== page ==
To celebrate thirty years of scares, Paramount Studios has exhumed the corpse of the original camera negatives and granted the beloved adaptation to rise from the old Indian burial ground with a fresh, new remaster. King's now-classic supernatural tale haunts the home of Ultra HD with a beautiful and occasionally gorgeous HEVC H.265 encode, showing a notable upgrade in overall definition. Fine lines and objects in the surrounding foliage and clothing are sharper, and there is better visibility of background information, minor as it might seem in some areas. However, the 4K transfer noticeably wavers with several blurry sequences, particularly during the optical effects, though thankfully, it's not as egregious or distracting as what was seen on the Blu-ray version. In fact, the new 1.78:1 image is awash in an ultra-fine layer of grain, providing it with a welcomed film-like quality fans will greatly appreciate.
The real benefit in reanimating this cult horror favorite comes by way of a vastly improved contrast and brightness balance. The 2160p video is brighter with crisper, more radiant whites, which is most apparent during daylight exteriors while various light fixtures have a tighter, narrower glow that allows for better detailing within the hottest areas. The same goes for specular highlights, providing a dramatically brilliant twinkle in eyes, gooey thick blood, and along the edges of clouds and metallic surfaces. Black levels, too, are richer and more opulent with stronger, silkier shadows and excellent visibility within the darkest, murkiest corners.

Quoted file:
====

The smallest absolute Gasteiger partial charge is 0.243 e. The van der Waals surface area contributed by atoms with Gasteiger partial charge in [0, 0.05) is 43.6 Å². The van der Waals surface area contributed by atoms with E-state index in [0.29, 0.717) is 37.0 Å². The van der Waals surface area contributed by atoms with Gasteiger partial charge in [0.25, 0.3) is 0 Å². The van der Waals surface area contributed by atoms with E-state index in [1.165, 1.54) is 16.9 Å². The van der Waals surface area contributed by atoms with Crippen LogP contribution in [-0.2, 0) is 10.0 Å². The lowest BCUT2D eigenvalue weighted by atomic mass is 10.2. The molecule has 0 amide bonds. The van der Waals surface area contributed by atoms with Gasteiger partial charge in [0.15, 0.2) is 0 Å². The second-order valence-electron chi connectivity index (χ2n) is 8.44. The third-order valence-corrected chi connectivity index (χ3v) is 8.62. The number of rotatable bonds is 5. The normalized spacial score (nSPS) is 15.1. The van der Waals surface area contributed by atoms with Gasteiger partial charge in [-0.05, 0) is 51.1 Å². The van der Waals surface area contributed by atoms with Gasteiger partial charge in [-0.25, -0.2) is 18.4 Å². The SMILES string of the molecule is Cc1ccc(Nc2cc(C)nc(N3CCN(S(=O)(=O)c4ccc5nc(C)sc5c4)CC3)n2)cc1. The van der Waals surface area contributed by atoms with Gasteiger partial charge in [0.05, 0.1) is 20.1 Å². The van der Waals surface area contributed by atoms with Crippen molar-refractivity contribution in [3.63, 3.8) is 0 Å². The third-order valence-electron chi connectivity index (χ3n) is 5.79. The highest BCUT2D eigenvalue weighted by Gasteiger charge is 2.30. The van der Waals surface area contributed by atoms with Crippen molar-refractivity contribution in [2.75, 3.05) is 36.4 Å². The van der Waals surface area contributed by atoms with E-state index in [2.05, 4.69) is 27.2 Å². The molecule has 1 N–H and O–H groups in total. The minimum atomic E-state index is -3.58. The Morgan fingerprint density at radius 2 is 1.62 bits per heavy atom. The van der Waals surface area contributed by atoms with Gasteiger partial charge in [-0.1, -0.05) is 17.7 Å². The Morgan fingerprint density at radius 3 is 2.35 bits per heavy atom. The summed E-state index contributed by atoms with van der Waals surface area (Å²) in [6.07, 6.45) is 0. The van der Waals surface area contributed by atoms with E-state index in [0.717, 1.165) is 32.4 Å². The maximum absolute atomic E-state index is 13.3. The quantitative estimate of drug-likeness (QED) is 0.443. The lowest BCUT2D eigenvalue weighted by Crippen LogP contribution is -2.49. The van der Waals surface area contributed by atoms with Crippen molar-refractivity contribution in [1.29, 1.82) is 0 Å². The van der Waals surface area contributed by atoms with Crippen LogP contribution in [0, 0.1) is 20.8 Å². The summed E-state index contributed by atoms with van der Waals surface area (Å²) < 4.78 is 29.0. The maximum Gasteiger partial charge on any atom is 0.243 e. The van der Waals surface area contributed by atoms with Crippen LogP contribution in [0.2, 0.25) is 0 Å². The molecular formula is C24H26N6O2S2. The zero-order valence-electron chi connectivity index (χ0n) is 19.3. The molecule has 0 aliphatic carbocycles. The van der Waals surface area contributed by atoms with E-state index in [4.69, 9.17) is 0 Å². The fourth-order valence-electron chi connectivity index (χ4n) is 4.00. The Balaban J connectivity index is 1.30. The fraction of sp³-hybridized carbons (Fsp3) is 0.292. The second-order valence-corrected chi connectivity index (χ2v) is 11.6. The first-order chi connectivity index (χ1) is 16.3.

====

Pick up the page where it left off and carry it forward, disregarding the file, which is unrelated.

The Dolby Vision HDR presentation also gives the color palette a mild but nonetheless welcomed boost but not by a significant difference, which has more to do with the creative intentions of the filmmakers than any issues the encode. Although Peter Stein's cinematography is deliberately drab and near monochromatic, likely to better reflect the subject matter, the reds and blues of the trucks benefit the most, enjoying a generous animated pop while blood is now a darker, fuller crimson shade. The secondary hues don't always appear to make much of a jump, remaining relatively the same and somewhat limited, but the 4K transfer nonetheless shows some nuanced, detectable enhancements in several areas. Facial complexions are more revealing with a slightly peachier rosiness in the cast, yet flesh tones can often appear pale and flushed in many scenes. (Dolby Vision Video Rating: 84/100)